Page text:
COGRIM - Clustering of Genes into Regulons using Integrated Modeling

This tool is an R program implementation of the gibbs sampler for COGRIM. To learn about R, please visit The R Project for Statistical Computing.

The R source code is available free under the general CBIL software agreement.
Please email questions to


G. Chen, S. T. Jensen, C. Stoeckert, "Clustering of Genes into Regulons using Integrated Modeling-COGRIM", Genome Biology, 2007, Jan. 4;8(1):R4  [PMID:17204163] [GB link]

R program-cogrim.R and sample input files:

Supplementary Material

The computational approaches that are used to identify regulatory modules and networks have traditionally used information either from expression data, sequence features (ChIP binding data or binding motif data) of transcription factors (TF). Although those approaches have been proven useful, their power is inherently limited by the fact that each data resource provides only partial information: expression data provides only functional or indirect evidence, whereas binding data or binding motifs only provide physical location information. Recent efforts on integrating these data types have drawbacks, such as arbitrary parameter cutoffs or too heuristic with little systematic modeling.

We present a Bayesian hierarchical model and Markov Chain Monte Carlo implementation that integrates heterogeneous information including expression data, sequence features in a principled and robust fashion. Our model, COGRIM, does not require the prior clustering of expression data or many of the arbitrary parameter thresholds of previous methods.

Our applications represent both unicellular and mammalian organisms as well as several scenarios of available data. We apply our model to S. cerevisiae, where large amounts of ChIP binding data and gene expression data are available.  Our validation analyses show that our predicted gene-TF interactions are very likely to be biologically relevant.   We also examine two transcription factors in mammals: C/EBP-beta where TF binding site data, ChIP binding data and expression data are all available, and SRF, where only TF binding site data and gene expression data are available. In both of these applications, we demonstrate the ability to predict gene-TF interactions with reduced levels of false positives.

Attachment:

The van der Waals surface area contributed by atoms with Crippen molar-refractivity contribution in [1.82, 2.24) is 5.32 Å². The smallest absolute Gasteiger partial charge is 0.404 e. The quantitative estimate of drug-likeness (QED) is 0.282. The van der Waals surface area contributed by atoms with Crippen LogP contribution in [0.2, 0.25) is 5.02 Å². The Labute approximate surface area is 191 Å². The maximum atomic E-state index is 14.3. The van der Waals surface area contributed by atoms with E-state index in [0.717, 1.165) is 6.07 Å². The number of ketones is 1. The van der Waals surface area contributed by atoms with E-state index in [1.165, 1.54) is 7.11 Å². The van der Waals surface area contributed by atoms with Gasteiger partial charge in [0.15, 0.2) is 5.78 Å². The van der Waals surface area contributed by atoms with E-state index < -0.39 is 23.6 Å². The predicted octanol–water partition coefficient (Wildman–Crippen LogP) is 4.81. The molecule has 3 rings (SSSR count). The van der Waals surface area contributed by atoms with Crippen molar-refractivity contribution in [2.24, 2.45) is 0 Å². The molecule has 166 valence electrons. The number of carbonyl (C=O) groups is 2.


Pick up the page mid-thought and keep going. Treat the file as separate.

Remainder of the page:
Our general approach of Bayesian modeling for integrating heterogeneous biological data to discover regulatory networks provides a framework for overcoming the intrinsic limitations of available methods, and should prove useful in applications to other organisms.


About the Modeling - COGRIM
Based on the assumption that the expression levels of regulated genes are affected by the expression levels of regulators, the first level of our model incorporates our gene expression data by specifying the observed gene log-expression git as a linear function of TF gene log-expression fjt ,


Cij: indicator variable for whether or not gene i is regulated by TF j; where Cij = 1 if gene i is regulated by TF j or 0 otherwise
git: expression levels for gene i in state t: git  i = 1, . . . ,N; t = 1, . . . , T; where there are N genes and T states (or tissues)
fjt : expression levels for TF j in state t: fjt j = 1, . . . , J; t = 1, . . . , T; where there are transcription  factors and T states ( or tissues)
  : baseline expression for gene I in absence of known TFs ( ie. Cij = 0 for all j)
 : effect of TF j on gene expression

Each TF j has a single effect (bj) on the expression of gene i, which does not take into account the biological reality that expression is often the result of synergistic or antagonistic binding of multiple TFs. We acknowledge these synergistic relationships by including interaction terms in our linear model:

where we now have additional coefficients  that can be interpreted as the synergistic (or antagonistic) effect of both TFs j and k binding together to the same upstream region (in addition to the effects of TF j or k binding in isolation).